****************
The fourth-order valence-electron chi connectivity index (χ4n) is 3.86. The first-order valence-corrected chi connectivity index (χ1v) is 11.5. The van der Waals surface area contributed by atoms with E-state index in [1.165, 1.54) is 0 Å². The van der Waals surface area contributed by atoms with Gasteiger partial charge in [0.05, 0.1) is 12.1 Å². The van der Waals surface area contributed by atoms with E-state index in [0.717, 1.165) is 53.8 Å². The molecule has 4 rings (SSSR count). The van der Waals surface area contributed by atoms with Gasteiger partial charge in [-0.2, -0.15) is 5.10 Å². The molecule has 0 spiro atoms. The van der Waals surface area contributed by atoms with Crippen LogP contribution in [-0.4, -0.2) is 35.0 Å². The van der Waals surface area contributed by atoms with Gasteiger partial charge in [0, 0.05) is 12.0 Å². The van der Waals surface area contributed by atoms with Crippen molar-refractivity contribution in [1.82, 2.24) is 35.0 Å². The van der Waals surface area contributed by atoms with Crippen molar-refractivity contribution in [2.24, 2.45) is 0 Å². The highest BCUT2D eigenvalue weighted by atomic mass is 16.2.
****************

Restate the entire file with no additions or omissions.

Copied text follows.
The fourth-order valence-electron chi connectivity index (χ4n) is 3.86. The first-order valence-corrected chi connectivity index (χ1v) is 11.5. The van der Waals surface area contributed by atoms with E-state index in [1.165, 1.54) is 0 Å². The van der Waals surface area contributed by atoms with Gasteiger partial charge in [0.05, 0.1) is 12.1 Å². The van der Waals surface area contributed by atoms with E-state index in [0.717, 1.165) is 53.8 Å². The molecule has 4 rings (SSSR count). The van der Waals surface area contributed by atoms with Gasteiger partial charge in [-0.2, -0.15) is 5.10 Å². The molecule has 0 spiro atoms. The van der Waals surface area contributed by atoms with Crippen LogP contribution in [-0.4, -0.2) is 35.0 Å². The van der Waals surface area contributed by atoms with Gasteiger partial charge in [0, 0.05) is 12.0 Å². The van der Waals surface area contributed by atoms with Crippen molar-refractivity contribution in [1.82, 2.24) is 35.0 Å². The van der Waals surface area contributed by atoms with Crippen molar-refractivity contribution in [2.24, 2.45) is 0 Å². The highest BCUT2D eigenvalue weighted by atomic mass is 16.2.